To drive the point home a little harder:  the opinion has been cited by other courts over 2000 times in the last 17 months.

So, what is a plaintiff's lawyer to do?  Read the opinion, understand that it does not only apply to Sherman Act claims, assume that it will not be an issue in the typical intersection wreck case, and assume that it will be an issue in any complex tort case and all business litigation cases excepts a suit to collect on a note.  Then, do an appropriate factual allegation and plead accordingly.

Scary stuff.

 

 

 

 

File. Serve. Now.

Tennessee Rule of Civil Procedure 4.01(3) provides as follows:

 If a plaintiff or counsel for plaintiff (including third-party plaintiffs) intentionally causes delay of prompt issuance of a summons or prompt service of a summons, filing of the complaint (or third-party complaint) is ineffective.

I don't know what "prompt" means.  Is turning process over to a process server in one day "prompt'?  I would think so.  What about five days?   What if it is "promptly" given to a process server who then holds it for twenty days?

I do know what is not prompt.  And so does the Tennessee Court of Appeals.   Butler v. Lamplighter Apartments tells us that waiting eleven months to serve a summons and complaint is not prompt.  Case dismissed.

Why was service delayed?  "Plaintiffs’ counsel admitted that she made a conscious, voluntary decision to prevent service of process. Counsel explained that she withheld the summons because she hoped to settle the case."     Well, it was good of counsel to admit this, but I must say that I cannot think of why one would delay service of process for this reason.  It is not uncommon to file a complaint, have it served, and then reach agreement with the defendant that he, she or it need not answer pending settlement negotiations.  But not serve the summons and complaint for a almost a year?  I am not sure what good that would accomplish. 

This decision sends the message loud and clear:  File.  Serve.  Now.

Read the opinion No. M2007-02508-COA-R3-CV - Filed August 20, 2008) here.

Changes to Rules

A friend emailed me today to ask if the deadline for filing a transcipt on appeal had changed.  It has.

Effective July 1, TRAP 24 and 25 now require that a transcipt be filed within 60 days.  The old rule gave court reporters 90 days to prepare the transcript.  That time period became ridiculous with changes in technology.

Other changes to the rules effective July 1:

TRCP 15 now permits a plaintiff to add a party defendant pursuant to T.C.A. Sec. 20-1-119 without asking leave of court.

TRCP 56 requires the trial judge to say why a motion for summary judgment is being granted or denied.

See all of the other rule changes here.

A Practice Tip for Federal Court

Did you know that you can avoid the use of affidavits in federal court and use declarations instead?

I confess that I did not  until I read this post in  What About Clients?, one of my favorite blogs. 28 U.S.C. Sec. 1746 "allows a federal court affiant or witness to prepare and execute a "declaration" rather than an affidavit--and do that without appearing before a notary. Under section 1746, a "declaration" has the same force and effect of a "regular" notarized affidavit."

Holden Oliver, the author of the post, points out that "an un-notarized declaration with the simple oath required by section 1746 can be used any time you need an affidavit, e.g., an affidavit supporting (or opposing) a summary judgment motion."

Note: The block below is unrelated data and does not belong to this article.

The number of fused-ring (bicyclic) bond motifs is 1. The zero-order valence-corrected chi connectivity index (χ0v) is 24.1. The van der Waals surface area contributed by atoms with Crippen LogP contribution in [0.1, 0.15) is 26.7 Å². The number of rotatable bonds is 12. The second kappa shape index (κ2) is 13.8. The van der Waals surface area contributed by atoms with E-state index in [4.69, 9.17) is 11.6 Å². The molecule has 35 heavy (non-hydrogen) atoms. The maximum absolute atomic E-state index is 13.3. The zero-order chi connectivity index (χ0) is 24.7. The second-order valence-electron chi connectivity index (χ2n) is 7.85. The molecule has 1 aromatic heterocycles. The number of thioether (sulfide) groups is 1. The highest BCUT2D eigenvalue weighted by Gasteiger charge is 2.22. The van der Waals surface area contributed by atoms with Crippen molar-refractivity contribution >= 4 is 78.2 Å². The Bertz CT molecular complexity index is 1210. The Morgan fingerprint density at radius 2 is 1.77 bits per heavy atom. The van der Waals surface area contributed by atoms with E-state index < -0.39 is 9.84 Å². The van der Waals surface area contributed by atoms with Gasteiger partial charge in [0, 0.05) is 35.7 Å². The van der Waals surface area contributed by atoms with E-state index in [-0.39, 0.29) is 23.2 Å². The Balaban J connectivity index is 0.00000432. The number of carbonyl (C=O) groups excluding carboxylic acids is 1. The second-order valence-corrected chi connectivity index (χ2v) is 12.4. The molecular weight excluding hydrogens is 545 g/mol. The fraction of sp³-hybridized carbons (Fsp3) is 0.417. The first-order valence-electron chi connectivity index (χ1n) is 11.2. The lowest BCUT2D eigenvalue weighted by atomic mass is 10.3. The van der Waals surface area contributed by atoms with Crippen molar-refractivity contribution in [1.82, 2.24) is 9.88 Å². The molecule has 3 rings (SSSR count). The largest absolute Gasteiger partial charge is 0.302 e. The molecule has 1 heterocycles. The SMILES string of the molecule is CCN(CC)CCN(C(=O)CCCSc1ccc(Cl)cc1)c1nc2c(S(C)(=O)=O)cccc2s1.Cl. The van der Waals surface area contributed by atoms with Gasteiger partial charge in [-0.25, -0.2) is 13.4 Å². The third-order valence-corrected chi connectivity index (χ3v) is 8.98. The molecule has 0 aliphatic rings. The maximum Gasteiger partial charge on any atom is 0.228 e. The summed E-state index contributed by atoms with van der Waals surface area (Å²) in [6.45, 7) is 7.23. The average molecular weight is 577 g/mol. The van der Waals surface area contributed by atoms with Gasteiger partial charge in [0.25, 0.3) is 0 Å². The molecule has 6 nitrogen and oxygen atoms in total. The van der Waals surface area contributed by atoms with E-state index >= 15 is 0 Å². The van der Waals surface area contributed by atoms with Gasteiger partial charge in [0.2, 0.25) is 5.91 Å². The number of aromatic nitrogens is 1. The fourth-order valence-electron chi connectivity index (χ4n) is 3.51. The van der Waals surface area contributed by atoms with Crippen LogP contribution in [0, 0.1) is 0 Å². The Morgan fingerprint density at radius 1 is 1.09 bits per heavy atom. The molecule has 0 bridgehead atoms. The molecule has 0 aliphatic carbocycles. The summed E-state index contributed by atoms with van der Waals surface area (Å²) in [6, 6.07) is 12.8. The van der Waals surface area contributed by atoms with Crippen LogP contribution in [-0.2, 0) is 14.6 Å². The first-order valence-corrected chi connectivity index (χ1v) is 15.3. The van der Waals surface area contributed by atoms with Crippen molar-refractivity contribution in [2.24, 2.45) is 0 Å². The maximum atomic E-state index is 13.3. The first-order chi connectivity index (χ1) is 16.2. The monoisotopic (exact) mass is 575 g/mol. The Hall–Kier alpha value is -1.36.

Thanks, Holden.

Getting Good Results

Here is an interesting post from the Virginia Injury Laywer Blog offering an opinion on how to get good settlements in personal injury cases.  Permit me to comment on a couple:

"1. Don't just dabble in personal-injury cases; the insurance defense lawyer is too good for that, and he will only smile as he runs over you while you are dabbling."

Personal injury trial work is a legal speciality, just like surgery is a medical speciality.  If you take a personal injury case "now and then" when the opportunity presents itself you will almost certainly not get a reasonable value for it.  Stick to what you know.

9. Never, ever "beg," "keep after"or try to cajole an insurance company to settle. The appearance of weakness is weakness. Relax. It's their money they're about to lose.

Fear has a smell, and your opponents can sense it.

"13. You cannot worry -- at all -- about your own financial state or about turning down substantial sums of money. You and your client never had it to lose. It's not your money. Money-hungry lawyers are scared lawyers, not great trial lawyers willing to risk."

If you can't afford to lose, you should not take the case.  Period.  Either turn it down or associate someone competent who can afford to lose.

Thanks to Evan for directing me to this post.

 

 

Race and Gender Challenges in Jury Selection

We all know that Batson v. Kentucky applies in civil cases.  But a new decision released yesterday from the Tennessee Supreme Court - Zakour v. UT Medical Group - actually discusses how judges and lawyers should apply Batson in real life. 

This is the meat of the opinion:

In this case, the trial judge did not explicitly find that the Plaintiff had established a prima facie case of purposeful discrimination. However, we conclude that the trial court did implicitly  make that determination, given the fact that the trial court asked the Defendants to respond to the Plaintiff’s Batson objection. See Woodson, 916 S.W.2d at 905 (“While the procedure used by the  trial judge created difficulties, we must conclude that the trial judge determined that a prima facie case of purposeful discrimination had been established. Otherwise, the court would not have required defendants to explain the challenge.”). The trial court also failed to make a finding of  whether the Plaintiff carried her burden of proving a discriminatory motive by the Defendants. Because the trial court empaneled the jury and allowed the trial to proceed after the Plaintiff’s  objection, we conclude that the trial court found the Defendants had provided a gender-neutral  reason for their challenges. However, we stress again the importance of the trial court making  detailed findings for the record; doing so would have clarified the basis for the trial court’s implicit rulings in this case and simplified the review process on appeal.